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Friday, July 30, 2010

Review: We Might As Well Win

Johan Bruyneel, if you don't already know, was Lance Armstrong's Director Sportif during his winning years, as well as during Alberto Contrador's first tour victory. We Might As Well Win, ghost-written by VeloNews's Bill Strickland, is his memoir of his winning years.

There's something about sport coaches: they always seem to have a post-retirement career lecturing business people on how to run their businesses, and their memoirs always seem to be written with this final goal in mind. Bruyneel's book has a theme, which is that if you want to win, you've got to sacrifice almost everything else to it. Whether it be denting other directors' cars while driving support during the Tour De France, planning the stage win so that it's within your abilities, or sacrificing all other races in the season in order to focus on the Tour, Bruyneel definitely did that and did that well. What he neglected to mention was that he wasn't the first to do so. Greg Lemond did so as well, and was frequently accused of being only focused on the Tour because that's what mattered to his American sponsors. This is not surprising and there's no need to apologize for it, but I felt that Bruyneel could have spelled it out.

There's quite a bit of life history in this book, from his early days of racing to his father's tragic death. One interesting thought that came through in this book is that the best coaches/director sportifs (including Chris Carmichael) aren't the top athletes. They're the middling athletes who were only able to win by being craftier, more focused, and smarter than the really strong guys who can just crank it up and power over any problems. Obviously, when you combine the smarts of someone like Bruyneel with the power of someone like Lance Armstrong, you get a track record that's unbeatable. (Note that this sort of thing could only happen with the advent of race radios!) I wonder whether or not the same applies to engineers. Maybe the best mentor you can have isn't the smartest guy in the room, but the guy who's not so smart but was only able to get where he got by applying his savviness in other areas. Or maybe in high intellect-demand professions like computer science all that matters is being smart.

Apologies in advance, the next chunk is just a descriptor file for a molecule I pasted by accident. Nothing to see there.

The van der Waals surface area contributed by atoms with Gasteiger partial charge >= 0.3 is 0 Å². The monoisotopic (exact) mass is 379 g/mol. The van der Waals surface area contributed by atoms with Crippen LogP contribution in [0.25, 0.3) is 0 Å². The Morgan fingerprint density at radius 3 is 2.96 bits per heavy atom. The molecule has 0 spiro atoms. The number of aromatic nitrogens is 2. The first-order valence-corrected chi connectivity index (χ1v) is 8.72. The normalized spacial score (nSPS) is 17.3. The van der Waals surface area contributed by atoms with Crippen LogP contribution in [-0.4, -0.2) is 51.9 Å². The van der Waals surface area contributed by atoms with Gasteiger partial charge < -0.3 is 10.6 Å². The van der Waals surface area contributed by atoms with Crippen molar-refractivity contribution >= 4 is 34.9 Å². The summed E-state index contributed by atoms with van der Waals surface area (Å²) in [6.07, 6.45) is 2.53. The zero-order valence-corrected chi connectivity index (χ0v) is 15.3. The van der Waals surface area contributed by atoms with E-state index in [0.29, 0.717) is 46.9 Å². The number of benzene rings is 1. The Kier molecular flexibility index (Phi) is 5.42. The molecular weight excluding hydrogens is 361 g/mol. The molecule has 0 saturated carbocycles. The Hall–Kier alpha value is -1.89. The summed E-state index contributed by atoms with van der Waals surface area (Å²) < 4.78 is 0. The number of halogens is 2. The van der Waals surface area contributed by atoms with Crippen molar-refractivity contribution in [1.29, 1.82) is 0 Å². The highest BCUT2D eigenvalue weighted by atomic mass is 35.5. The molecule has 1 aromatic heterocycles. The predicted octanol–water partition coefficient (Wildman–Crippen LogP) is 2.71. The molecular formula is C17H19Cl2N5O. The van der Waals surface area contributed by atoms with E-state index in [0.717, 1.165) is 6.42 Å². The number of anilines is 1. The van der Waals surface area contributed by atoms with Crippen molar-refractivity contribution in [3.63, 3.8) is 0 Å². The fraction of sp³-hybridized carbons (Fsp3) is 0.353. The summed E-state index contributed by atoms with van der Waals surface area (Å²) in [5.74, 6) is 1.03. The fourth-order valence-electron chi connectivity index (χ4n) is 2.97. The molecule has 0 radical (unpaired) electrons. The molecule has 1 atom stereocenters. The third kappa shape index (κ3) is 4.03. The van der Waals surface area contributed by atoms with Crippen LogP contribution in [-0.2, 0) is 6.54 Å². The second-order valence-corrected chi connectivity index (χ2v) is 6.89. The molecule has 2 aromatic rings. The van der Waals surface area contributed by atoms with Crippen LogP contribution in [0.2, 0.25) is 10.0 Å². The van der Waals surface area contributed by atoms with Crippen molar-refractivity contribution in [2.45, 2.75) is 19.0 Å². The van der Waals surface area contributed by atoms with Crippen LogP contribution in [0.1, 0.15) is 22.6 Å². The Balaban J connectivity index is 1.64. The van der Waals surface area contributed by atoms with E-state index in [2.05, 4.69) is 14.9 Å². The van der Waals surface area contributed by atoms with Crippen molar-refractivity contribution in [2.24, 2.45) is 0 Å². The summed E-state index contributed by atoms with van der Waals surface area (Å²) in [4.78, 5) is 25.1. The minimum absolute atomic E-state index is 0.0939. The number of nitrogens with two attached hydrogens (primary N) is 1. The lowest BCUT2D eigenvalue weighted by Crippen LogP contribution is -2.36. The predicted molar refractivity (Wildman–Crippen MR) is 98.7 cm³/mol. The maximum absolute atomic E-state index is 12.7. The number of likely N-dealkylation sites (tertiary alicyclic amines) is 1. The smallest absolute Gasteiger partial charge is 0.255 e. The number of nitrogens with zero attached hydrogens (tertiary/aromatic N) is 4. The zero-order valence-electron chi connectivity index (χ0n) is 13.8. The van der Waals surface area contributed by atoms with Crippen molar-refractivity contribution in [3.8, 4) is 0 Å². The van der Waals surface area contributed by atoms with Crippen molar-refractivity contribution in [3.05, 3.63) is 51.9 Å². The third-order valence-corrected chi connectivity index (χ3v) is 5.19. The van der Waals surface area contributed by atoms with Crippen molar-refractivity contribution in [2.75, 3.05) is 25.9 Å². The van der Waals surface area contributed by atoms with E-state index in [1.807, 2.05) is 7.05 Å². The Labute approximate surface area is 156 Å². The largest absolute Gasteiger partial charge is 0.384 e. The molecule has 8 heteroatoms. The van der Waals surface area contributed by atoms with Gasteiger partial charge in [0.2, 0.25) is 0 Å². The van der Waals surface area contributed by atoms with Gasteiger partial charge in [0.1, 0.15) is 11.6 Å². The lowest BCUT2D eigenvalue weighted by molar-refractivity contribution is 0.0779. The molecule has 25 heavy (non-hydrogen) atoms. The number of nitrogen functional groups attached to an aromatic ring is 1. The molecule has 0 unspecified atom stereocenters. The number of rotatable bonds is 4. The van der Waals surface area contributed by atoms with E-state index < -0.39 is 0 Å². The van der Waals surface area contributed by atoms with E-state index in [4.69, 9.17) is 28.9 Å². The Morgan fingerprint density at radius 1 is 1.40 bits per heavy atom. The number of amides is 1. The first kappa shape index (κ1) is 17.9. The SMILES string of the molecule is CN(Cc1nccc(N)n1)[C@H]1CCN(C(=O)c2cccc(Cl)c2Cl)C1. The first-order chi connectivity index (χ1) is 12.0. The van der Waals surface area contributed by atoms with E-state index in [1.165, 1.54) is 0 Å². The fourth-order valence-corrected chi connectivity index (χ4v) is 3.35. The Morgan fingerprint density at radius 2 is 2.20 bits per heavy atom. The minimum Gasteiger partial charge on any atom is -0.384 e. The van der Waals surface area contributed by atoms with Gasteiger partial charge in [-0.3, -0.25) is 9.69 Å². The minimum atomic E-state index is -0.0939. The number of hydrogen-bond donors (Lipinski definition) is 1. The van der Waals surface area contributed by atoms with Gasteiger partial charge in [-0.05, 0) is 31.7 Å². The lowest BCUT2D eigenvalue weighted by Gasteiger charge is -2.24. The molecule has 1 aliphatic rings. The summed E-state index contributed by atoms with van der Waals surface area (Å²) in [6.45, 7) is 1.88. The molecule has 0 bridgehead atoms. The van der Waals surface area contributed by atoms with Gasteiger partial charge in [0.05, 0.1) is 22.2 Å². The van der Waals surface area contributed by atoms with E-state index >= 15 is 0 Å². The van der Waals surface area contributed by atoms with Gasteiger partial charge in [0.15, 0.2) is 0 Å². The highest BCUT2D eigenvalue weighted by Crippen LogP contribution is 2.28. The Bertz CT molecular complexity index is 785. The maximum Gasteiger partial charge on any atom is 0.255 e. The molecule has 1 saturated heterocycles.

In any case, the book is very well written, and the stories in it exciting and fun. It was so much fun that when I finished with it and told Cynthia about it, during the day when we had to do the car transfer she grabbed my Kindle and read it all in one go. There's no way this book would get anything less than a highly recommended rating, especially if you're a cyclist.

One final note: one of the sacrifices Bruyneel claims he made was that he never saw his kids very much while he was being a successful director sportif. Near the end of the book he talked a bit about backing off his work so he could spend more time with them. Judging from the fact that he seems to be all over the place even now, I would be very surprised if he did succeed in gaining more time to spend with his family. One problem with success is that it's very addictive.

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